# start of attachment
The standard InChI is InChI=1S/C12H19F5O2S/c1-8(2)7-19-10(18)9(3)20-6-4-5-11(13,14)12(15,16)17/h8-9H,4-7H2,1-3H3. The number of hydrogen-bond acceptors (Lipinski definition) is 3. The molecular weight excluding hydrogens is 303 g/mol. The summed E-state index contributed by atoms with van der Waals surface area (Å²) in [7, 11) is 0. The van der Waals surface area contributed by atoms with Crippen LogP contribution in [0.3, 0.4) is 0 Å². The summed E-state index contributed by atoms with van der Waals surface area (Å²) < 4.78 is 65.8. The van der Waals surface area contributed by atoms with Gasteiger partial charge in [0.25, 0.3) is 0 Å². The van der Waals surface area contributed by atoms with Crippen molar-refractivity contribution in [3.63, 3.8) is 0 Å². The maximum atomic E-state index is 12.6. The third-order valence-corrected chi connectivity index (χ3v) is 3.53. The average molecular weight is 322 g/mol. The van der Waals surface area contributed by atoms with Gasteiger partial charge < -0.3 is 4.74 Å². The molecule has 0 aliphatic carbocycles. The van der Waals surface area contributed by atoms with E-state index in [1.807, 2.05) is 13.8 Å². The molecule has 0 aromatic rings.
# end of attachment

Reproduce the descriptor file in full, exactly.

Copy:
The standard InChI is InChI=1S/C12H19F5O2S/c1-8(2)7-19-10(18)9(3)20-6-4-5-11(13,14)12(15,16)17/h8-9H,4-7H2,1-3H3. The number of hydrogen-bond acceptors (Lipinski definition) is 3. The molecular weight excluding hydrogens is 303 g/mol. The summed E-state index contributed by atoms with van der Waals surface area (Å²) in [7, 11) is 0. The van der Waals surface area contributed by atoms with Crippen LogP contribution in [0.3, 0.4) is 0 Å². The summed E-state index contributed by atoms with van der Waals surface area (Å²) < 4.78 is 65.8. The van der Waals surface area contributed by atoms with Gasteiger partial charge in [0.25, 0.3) is 0 Å². The van der Waals surface area contributed by atoms with Crippen molar-refractivity contribution in [3.63, 3.8) is 0 Å². The maximum atomic E-state index is 12.6. The third-order valence-corrected chi connectivity index (χ3v) is 3.53. The average molecular weight is 322 g/mol. The van der Waals surface area contributed by atoms with Gasteiger partial charge < -0.3 is 4.74 Å². The molecule has 0 aliphatic carbocycles. The van der Waals surface area contributed by atoms with E-state index in [1.807, 2.05) is 13.8 Å². The molecule has 0 aromatic rings.